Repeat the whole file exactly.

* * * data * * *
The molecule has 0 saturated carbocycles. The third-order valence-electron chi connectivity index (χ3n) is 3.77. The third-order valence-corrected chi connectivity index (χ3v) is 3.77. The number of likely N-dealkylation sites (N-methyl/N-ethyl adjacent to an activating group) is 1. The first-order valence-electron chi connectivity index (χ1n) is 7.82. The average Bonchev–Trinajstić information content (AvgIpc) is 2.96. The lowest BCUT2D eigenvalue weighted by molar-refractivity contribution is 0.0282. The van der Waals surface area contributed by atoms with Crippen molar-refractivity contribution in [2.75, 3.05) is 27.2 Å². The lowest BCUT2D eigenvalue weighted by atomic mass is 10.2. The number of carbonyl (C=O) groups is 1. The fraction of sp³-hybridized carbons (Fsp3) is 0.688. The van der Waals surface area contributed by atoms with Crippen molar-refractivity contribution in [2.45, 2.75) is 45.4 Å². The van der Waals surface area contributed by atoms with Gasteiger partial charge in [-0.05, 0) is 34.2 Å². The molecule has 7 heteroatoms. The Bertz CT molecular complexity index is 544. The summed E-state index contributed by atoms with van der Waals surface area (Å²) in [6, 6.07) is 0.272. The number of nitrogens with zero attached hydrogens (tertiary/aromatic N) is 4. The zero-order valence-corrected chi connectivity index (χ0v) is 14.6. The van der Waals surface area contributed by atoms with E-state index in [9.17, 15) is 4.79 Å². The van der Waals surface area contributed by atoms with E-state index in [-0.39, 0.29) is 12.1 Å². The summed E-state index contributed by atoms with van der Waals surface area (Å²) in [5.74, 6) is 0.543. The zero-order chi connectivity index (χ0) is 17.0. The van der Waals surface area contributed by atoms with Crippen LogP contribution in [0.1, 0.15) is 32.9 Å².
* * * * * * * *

The molecule has 0 saturated carbocycles. The third-order valence-electron chi connectivity index (χ3n) is 3.77. The third-order valence-corrected chi connectivity index (χ3v) is 3.77. The number of likely N-dealkylation sites (N-methyl/N-ethyl adjacent to an activating group) is 1. The first-order valence-electron chi connectivity index (χ1n) is 7.82. The average Bonchev–Trinajstić information content (AvgIpc) is 2.96. The lowest BCUT2D eigenvalue weighted by molar-refractivity contribution is 0.0282. The van der Waals surface area contributed by atoms with Crippen molar-refractivity contribution in [2.75, 3.05) is 27.2 Å². The lowest BCUT2D eigenvalue weighted by atomic mass is 10.2. The number of carbonyl (C=O) groups is 1. The fraction of sp³-hybridized carbons (Fsp3) is 0.688. The van der Waals surface area contributed by atoms with Crippen molar-refractivity contribution in [2.45, 2.75) is 45.4 Å². The van der Waals surface area contributed by atoms with Gasteiger partial charge in [-0.05, 0) is 34.2 Å². The molecule has 7 heteroatoms. The Bertz CT molecular complexity index is 544. The summed E-state index contributed by atoms with van der Waals surface area (Å²) in [6, 6.07) is 0.272. The number of nitrogens with zero attached hydrogens (tertiary/aromatic N) is 4. The zero-order valence-corrected chi connectivity index (χ0v) is 14.6. The van der Waals surface area contributed by atoms with E-state index in [9.17, 15) is 4.79 Å². The van der Waals surface area contributed by atoms with E-state index in [-0.39, 0.29) is 12.1 Å². The summed E-state index contributed by atoms with van der Waals surface area (Å²) in [5.74, 6) is 0.543. The zero-order chi connectivity index (χ0) is 17.0. The van der Waals surface area contributed by atoms with Crippen LogP contribution in [0.1, 0.15) is 32.9 Å².